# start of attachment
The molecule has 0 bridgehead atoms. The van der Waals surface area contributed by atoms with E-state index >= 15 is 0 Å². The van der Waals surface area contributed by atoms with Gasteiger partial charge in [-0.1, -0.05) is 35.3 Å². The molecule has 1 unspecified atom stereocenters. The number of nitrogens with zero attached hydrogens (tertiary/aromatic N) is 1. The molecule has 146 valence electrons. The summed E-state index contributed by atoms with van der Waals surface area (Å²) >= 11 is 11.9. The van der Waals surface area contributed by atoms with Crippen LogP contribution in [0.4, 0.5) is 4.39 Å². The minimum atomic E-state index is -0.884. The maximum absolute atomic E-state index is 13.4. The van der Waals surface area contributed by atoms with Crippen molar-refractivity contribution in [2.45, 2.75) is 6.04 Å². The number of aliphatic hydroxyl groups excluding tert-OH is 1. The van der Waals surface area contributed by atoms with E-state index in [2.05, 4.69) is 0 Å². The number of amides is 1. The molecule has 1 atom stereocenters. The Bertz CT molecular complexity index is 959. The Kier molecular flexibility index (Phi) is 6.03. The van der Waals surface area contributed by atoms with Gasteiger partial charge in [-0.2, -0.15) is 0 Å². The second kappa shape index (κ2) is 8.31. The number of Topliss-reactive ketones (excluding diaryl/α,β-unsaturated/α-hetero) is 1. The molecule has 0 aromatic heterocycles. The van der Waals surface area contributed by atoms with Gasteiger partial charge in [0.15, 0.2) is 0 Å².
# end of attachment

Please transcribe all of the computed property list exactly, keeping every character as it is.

The molecule has 0 bridgehead atoms. The van der Waals surface area contributed by atoms with E-state index >= 15 is 0 Å². The van der Waals surface area contributed by atoms with Gasteiger partial charge in [-0.1, -0.05) is 35.3 Å². The molecule has 1 unspecified atom stereocenters. The number of nitrogens with zero attached hydrogens (tertiary/aromatic N) is 1. The molecule has 146 valence electrons. The summed E-state index contributed by atoms with van der Waals surface area (Å²) >= 11 is 11.9. The van der Waals surface area contributed by atoms with Crippen LogP contribution in [0.4, 0.5) is 4.39 Å². The minimum atomic E-state index is -0.884. The maximum absolute atomic E-state index is 13.4. The van der Waals surface area contributed by atoms with Crippen molar-refractivity contribution in [2.45, 2.75) is 6.04 Å². The number of aliphatic hydroxyl groups excluding tert-OH is 1. The van der Waals surface area contributed by atoms with E-state index in [2.05, 4.69) is 0 Å². The number of amides is 1. The molecule has 1 atom stereocenters. The Bertz CT molecular complexity index is 959. The Kier molecular flexibility index (Phi) is 6.03. The van der Waals surface area contributed by atoms with Gasteiger partial charge in [-0.2, -0.15) is 0 Å². The second kappa shape index (κ2) is 8.31. The number of Topliss-reactive ketones (excluding diaryl/α,β-unsaturated/α-hetero) is 1. The molecule has 0 aromatic heterocycles. The van der Waals surface area contributed by atoms with Gasteiger partial charge in [0.15, 0.2) is 0 Å².